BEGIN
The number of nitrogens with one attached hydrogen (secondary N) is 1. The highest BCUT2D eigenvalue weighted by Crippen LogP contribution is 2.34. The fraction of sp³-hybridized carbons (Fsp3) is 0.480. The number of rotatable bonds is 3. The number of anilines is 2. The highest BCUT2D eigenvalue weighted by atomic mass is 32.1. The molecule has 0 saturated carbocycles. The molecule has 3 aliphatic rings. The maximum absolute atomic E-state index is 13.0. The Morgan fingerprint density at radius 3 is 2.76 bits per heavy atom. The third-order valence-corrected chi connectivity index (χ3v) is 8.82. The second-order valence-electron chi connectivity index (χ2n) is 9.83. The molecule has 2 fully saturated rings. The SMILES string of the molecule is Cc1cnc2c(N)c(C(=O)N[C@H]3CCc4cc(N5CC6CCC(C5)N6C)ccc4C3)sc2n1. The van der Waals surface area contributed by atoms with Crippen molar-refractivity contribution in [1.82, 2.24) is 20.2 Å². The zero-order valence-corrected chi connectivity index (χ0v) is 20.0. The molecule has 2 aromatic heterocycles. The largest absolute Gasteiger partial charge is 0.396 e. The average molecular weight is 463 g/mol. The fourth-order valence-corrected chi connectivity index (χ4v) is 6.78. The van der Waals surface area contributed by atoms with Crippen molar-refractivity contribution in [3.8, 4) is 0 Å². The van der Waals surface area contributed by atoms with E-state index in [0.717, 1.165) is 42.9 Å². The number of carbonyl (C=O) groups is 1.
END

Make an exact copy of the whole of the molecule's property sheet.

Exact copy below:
The number of nitrogens with one attached hydrogen (secondary N) is 1. The highest BCUT2D eigenvalue weighted by Crippen LogP contribution is 2.34. The fraction of sp³-hybridized carbons (Fsp3) is 0.480. The number of rotatable bonds is 3. The number of anilines is 2. The highest BCUT2D eigenvalue weighted by atomic mass is 32.1. The molecule has 0 saturated carbocycles. The molecule has 3 aliphatic rings. The maximum absolute atomic E-state index is 13.0. The Morgan fingerprint density at radius 3 is 2.76 bits per heavy atom. The third-order valence-corrected chi connectivity index (χ3v) is 8.82. The second-order valence-electron chi connectivity index (χ2n) is 9.83. The molecule has 2 fully saturated rings. The SMILES string of the molecule is Cc1cnc2c(N)c(C(=O)N[C@H]3CCc4cc(N5CC6CCC(C5)N6C)ccc4C3)sc2n1. The van der Waals surface area contributed by atoms with Crippen molar-refractivity contribution in [1.82, 2.24) is 20.2 Å². The zero-order valence-corrected chi connectivity index (χ0v) is 20.0. The molecule has 2 aromatic heterocycles. The largest absolute Gasteiger partial charge is 0.396 e. The average molecular weight is 463 g/mol. The fourth-order valence-corrected chi connectivity index (χ4v) is 6.78. The van der Waals surface area contributed by atoms with Crippen molar-refractivity contribution in [3.8, 4) is 0 Å². The van der Waals surface area contributed by atoms with E-state index in [0.717, 1.165) is 42.9 Å². The number of carbonyl (C=O) groups is 1.